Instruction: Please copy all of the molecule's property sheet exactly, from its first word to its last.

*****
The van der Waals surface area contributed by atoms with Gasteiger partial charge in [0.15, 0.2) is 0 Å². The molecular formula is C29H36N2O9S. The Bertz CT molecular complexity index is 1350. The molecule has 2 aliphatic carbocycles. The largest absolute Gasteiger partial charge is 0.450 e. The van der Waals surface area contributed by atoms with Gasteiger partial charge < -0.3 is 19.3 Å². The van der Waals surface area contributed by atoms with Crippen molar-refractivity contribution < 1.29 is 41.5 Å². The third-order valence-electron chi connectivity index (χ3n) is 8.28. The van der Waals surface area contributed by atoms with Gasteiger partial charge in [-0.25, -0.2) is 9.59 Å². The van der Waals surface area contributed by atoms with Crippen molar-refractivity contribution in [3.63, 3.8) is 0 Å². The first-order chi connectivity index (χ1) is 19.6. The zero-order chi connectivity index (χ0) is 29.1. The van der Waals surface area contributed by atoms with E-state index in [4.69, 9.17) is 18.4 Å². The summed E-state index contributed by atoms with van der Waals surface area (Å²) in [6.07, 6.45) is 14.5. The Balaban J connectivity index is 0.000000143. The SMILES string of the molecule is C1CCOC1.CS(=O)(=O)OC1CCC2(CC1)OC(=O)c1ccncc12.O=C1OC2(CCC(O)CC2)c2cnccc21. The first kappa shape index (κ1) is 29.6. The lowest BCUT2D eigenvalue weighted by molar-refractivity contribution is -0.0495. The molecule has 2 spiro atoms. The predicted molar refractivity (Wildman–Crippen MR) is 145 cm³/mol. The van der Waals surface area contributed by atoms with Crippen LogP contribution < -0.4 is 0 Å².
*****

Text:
The van der Waals surface area contributed by atoms with Gasteiger partial charge in [0.15, 0.2) is 0 Å². The molecular formula is C29H36N2O9S. The Bertz CT molecular complexity index is 1350. The molecule has 2 aliphatic carbocycles. The largest absolute Gasteiger partial charge is 0.450 e. The van der Waals surface area contributed by atoms with Gasteiger partial charge < -0.3 is 19.3 Å². The van der Waals surface area contributed by atoms with Crippen molar-refractivity contribution < 1.29 is 41.5 Å². The third-order valence-electron chi connectivity index (χ3n) is 8.28. The van der Waals surface area contributed by atoms with Gasteiger partial charge in [-0.25, -0.2) is 9.59 Å². The van der Waals surface area contributed by atoms with Crippen molar-refractivity contribution in [3.63, 3.8) is 0 Å². The first-order chi connectivity index (χ1) is 19.6. The zero-order chi connectivity index (χ0) is 29.1. The van der Waals surface area contributed by atoms with E-state index in [4.69, 9.17) is 18.4 Å². The summed E-state index contributed by atoms with van der Waals surface area (Å²) in [6.07, 6.45) is 14.5. The Balaban J connectivity index is 0.000000143. The SMILES string of the molecule is C1CCOC1.CS(=O)(=O)OC1CCC2(CC1)OC(=O)c1ccncc12.O=C1OC2(CCC(O)CC2)c2cnccc21. The first kappa shape index (κ1) is 29.6. The lowest BCUT2D eigenvalue weighted by molar-refractivity contribution is -0.0495. The molecule has 2 spiro atoms. The predicted molar refractivity (Wildman–Crippen MR) is 145 cm³/mol. The van der Waals surface area contributed by atoms with Crippen LogP contribution < -0.4 is 0 Å².